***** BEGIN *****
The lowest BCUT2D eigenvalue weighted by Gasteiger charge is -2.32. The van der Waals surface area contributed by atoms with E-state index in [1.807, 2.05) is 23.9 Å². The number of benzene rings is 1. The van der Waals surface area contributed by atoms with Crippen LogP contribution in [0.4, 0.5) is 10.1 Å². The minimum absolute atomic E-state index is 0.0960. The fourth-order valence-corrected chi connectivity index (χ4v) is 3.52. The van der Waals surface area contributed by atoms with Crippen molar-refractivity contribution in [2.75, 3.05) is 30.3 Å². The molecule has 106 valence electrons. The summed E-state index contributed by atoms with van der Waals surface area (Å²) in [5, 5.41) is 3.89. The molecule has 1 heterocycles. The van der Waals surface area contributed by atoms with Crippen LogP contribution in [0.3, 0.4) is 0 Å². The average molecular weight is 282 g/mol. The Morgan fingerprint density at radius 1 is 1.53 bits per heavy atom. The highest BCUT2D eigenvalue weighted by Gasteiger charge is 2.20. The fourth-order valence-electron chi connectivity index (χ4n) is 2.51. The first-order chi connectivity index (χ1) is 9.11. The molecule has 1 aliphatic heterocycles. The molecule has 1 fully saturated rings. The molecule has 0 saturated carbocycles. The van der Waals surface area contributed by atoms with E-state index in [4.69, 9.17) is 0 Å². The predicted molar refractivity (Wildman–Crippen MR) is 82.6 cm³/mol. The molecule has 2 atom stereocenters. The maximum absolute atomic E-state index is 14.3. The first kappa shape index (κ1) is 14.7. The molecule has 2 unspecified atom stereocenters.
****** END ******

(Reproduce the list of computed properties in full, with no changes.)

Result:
The lowest BCUT2D eigenvalue weighted by Gasteiger charge is -2.32. The van der Waals surface area contributed by atoms with E-state index in [1.807, 2.05) is 23.9 Å². The number of benzene rings is 1. The van der Waals surface area contributed by atoms with Crippen LogP contribution in [0.4, 0.5) is 10.1 Å². The minimum absolute atomic E-state index is 0.0960. The fourth-order valence-corrected chi connectivity index (χ4v) is 3.52. The van der Waals surface area contributed by atoms with Crippen molar-refractivity contribution in [2.75, 3.05) is 30.3 Å². The molecule has 106 valence electrons. The summed E-state index contributed by atoms with van der Waals surface area (Å²) in [5, 5.41) is 3.89. The molecule has 1 heterocycles. The van der Waals surface area contributed by atoms with Crippen LogP contribution in [0.3, 0.4) is 0 Å². The average molecular weight is 282 g/mol. The Morgan fingerprint density at radius 1 is 1.53 bits per heavy atom. The highest BCUT2D eigenvalue weighted by Gasteiger charge is 2.20. The fourth-order valence-electron chi connectivity index (χ4n) is 2.51. The first-order chi connectivity index (χ1) is 9.11. The molecule has 1 aliphatic heterocycles. The molecule has 1 fully saturated rings. The molecule has 0 saturated carbocycles. The van der Waals surface area contributed by atoms with E-state index in [4.69, 9.17) is 0 Å². The predicted molar refractivity (Wildman–Crippen MR) is 82.6 cm³/mol. The molecule has 2 atom stereocenters. The maximum absolute atomic E-state index is 14.3. The first kappa shape index (κ1) is 14.7. The molecule has 2 unspecified atom stereocenters.